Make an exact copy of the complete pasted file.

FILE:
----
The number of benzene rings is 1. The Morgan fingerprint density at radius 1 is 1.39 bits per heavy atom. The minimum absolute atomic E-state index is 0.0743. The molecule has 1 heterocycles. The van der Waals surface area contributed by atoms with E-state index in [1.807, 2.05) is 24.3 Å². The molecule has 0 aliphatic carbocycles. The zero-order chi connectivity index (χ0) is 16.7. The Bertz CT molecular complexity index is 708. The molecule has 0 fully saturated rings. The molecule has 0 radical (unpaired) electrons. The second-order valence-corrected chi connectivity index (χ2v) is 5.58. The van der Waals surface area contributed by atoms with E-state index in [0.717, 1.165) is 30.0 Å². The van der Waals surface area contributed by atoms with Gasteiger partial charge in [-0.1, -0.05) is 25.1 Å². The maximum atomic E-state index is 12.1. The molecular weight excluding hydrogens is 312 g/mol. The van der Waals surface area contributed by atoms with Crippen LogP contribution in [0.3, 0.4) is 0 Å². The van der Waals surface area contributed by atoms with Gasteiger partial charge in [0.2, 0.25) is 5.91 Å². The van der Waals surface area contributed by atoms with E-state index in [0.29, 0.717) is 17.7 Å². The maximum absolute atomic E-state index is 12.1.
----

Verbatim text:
The number of benzene rings is 1. The Morgan fingerprint density at radius 1 is 1.39 bits per heavy atom. The minimum absolute atomic E-state index is 0.0743. The molecule has 1 heterocycles. The van der Waals surface area contributed by atoms with E-state index in [1.807, 2.05) is 24.3 Å². The molecule has 0 aliphatic carbocycles. The zero-order chi connectivity index (χ0) is 16.7. The Bertz CT molecular complexity index is 708. The molecule has 0 fully saturated rings. The molecule has 0 radical (unpaired) electrons. The second-order valence-corrected chi connectivity index (χ2v) is 5.58. The van der Waals surface area contributed by atoms with E-state index in [0.717, 1.165) is 30.0 Å². The van der Waals surface area contributed by atoms with Gasteiger partial charge in [-0.1, -0.05) is 25.1 Å². The maximum atomic E-state index is 12.1. The molecular weight excluding hydrogens is 312 g/mol. The van der Waals surface area contributed by atoms with Crippen LogP contribution in [0.3, 0.4) is 0 Å². The van der Waals surface area contributed by atoms with Gasteiger partial charge in [0.2, 0.25) is 5.91 Å². The van der Waals surface area contributed by atoms with E-state index in [0.29, 0.717) is 17.7 Å². The maximum absolute atomic E-state index is 12.1.